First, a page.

Auburn seeks public’s help to ID accessibility issues
The City of Auburn is enlisting its residents’ help to identify public areas that need to be made more accessible to people with disabilities.
As part of the city’s Americans with Disabilities Act, or ADA, transition plan sparked by a lawsuit settlement in 2012, Auburn is hosting a workshop and public forum at 4 p.m. Tuesday at the City Hall Council Chambers.
“We’re looking for public input,” Mayor Kevin Hanley said, “because the public has to live with the problems, and they often know the details of where the problems are.”
The transition plan will update the city’s existing policy on accessibility and ADA compliance, taking a more “aggressive” approach at pinpointing problem areas and fixing them, Hanley said.
In January, the city retained Sacramento-based VANIR Construction Management as its consultant for the first phase of the transition plan with funds not to exceed $37,032.
“We recognize that there are a lot of challenges for disabled people in Auburn, being a very hilly city, and so we’re focusing first on the city facilities,” Hanley said. “And then we’ll branch out from there.”
The city’s 2012 settlement of a lawsuit over its sidewalks being noncompliant with ADA laws included about $15,000 to cover the litigant’s legal fees and an agreement to update Auburn’s transition plan, City Attorney Michael Colantuono said.
ADA, which took effect 21 years ago, mandates cities have a transition plan requiring governments establish an inventory of their properties, buildings and other assets to identify any deficiencies in access and set a schedule to bring them into compliance.
It will assist the city in defending potential future ADA lawsuits and help to prioritize projects so limited funding can be spent effectively to update the facilities, Colantuono said. However, he said identifying problems and putting them on a list to be fixed is not guaranteed to prevent someone suing the city over those issues.
“It’s not quite so simple as a get-out-of-jail free card, but it certainly helps,” Colantuono said.
ADA lawsuits in the public sphere have not been as prominent as those affecting local small businesses, dozens of which have had to pay thousands on settlements, as well as construction and consultation costs.
“The problem on the business side is cases of attorneys that want a settlement more than the improvement for the disabled person to actually occur,” Hanley said. “I think that a lot of the problem is the famous, or infamous, lawyer in the Sacramento area that says, ‘I’ll take $6,000 and I’ll go away,’ and the improvement for disabled never happens.”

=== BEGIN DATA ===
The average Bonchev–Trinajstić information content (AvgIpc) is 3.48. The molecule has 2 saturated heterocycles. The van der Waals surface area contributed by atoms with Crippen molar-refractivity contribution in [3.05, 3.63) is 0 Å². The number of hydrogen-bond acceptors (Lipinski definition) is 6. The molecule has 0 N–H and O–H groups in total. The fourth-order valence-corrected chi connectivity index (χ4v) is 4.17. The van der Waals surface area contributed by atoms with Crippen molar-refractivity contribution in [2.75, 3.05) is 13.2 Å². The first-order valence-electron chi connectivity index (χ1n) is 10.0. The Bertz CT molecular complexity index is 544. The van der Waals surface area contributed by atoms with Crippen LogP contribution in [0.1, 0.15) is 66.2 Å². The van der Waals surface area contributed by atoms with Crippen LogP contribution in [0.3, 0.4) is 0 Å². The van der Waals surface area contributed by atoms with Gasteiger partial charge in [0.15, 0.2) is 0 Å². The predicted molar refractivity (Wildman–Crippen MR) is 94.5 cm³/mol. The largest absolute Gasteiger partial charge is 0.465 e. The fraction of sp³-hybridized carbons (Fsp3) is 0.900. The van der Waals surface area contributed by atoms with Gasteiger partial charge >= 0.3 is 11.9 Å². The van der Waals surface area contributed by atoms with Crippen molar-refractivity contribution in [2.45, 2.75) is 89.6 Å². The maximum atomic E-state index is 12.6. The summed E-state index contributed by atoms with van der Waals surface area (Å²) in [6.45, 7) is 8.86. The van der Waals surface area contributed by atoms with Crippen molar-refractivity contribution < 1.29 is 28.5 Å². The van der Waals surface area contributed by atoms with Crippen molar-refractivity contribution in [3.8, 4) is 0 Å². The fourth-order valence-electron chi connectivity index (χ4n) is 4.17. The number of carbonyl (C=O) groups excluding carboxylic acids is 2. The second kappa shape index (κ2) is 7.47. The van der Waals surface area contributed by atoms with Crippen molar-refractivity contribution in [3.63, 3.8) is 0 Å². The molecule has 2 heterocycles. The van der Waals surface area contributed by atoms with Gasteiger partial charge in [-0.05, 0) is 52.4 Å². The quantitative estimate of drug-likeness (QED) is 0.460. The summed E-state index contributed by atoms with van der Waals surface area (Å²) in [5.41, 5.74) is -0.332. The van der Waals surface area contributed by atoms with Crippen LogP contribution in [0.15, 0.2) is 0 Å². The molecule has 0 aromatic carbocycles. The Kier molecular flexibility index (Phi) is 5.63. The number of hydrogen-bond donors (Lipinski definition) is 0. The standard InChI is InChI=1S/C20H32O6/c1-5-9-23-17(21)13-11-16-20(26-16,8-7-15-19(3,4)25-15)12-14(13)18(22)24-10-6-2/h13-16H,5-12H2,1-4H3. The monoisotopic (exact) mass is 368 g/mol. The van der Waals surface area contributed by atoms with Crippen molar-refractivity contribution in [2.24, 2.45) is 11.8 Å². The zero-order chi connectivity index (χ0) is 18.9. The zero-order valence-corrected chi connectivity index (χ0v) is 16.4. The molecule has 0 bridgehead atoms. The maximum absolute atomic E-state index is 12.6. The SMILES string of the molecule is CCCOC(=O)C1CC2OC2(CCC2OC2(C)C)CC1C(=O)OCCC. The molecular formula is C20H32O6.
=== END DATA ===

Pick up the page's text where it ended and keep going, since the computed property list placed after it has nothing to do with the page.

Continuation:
Scott Johnson, a Carmichael attorney who is quadriplegic, has long been in the spotlight for filing hundreds of ADA lawsuits, including dozens in the Auburn area, but in October 2012 he became the subject of a lawsuit himself. The civil case filed by four former employees of his Disabled Access Prevents Injury office featured allegations including sexual harassment and fraud.
Johnson declined to comment. The case against him was last on the Sacramento Superior Court Calendar in February for trial setting.
“This is a real thing,” Hanley said of the ADA transition plan, “(compared to) the attorneys going after the business owners just to make some money. … We are making progress on solving the problem. We are not just ignoring it.”
Larry Taylor, owner of Pet Xing on Lincoln Way, had been sued by Johnson, along with neighboring businesses Lou La Bonte’s and Millenium Smoke Shop.
Taylor said Judy La Bonte, landowner of the properties, had reached a settlement for the claims against his business. Among updates he made were altering his door knobs and counter height and putting up signage to come into compliance with ADA regulations, he said.
“It hasn’t been a big burden (financially) … other than mental,” Taylor said. “Worried about it.”
La Bonte said she was still in settlement talks with Johnson over the restaurant, and that the lawsuit has given her “mental anguish” as well.
“We’re such an old building, and I was hoping I could get some kind of waiver,” she said. “The building was built in 1950.”
The city has a number of older public buildings as well, such as City Hall and the Auburn Police Department.
Hanley has become acutely aware of access issues as his wife, Hattie, broke her ankle in January and has been restricted to a wheelchair, walker and crutches for the past three months, he said.
“She was able for the first time today to drive to outpatient therapy, so that was a big triumph,” Hanley said Wednesday. “It just kind of educated the both of us about some of the struggles and barriers that are in front of people that are disabled in certain ways.”
Jon Schultz can be reached at email@example.com. Follow him on Twitter @Jon_AJNews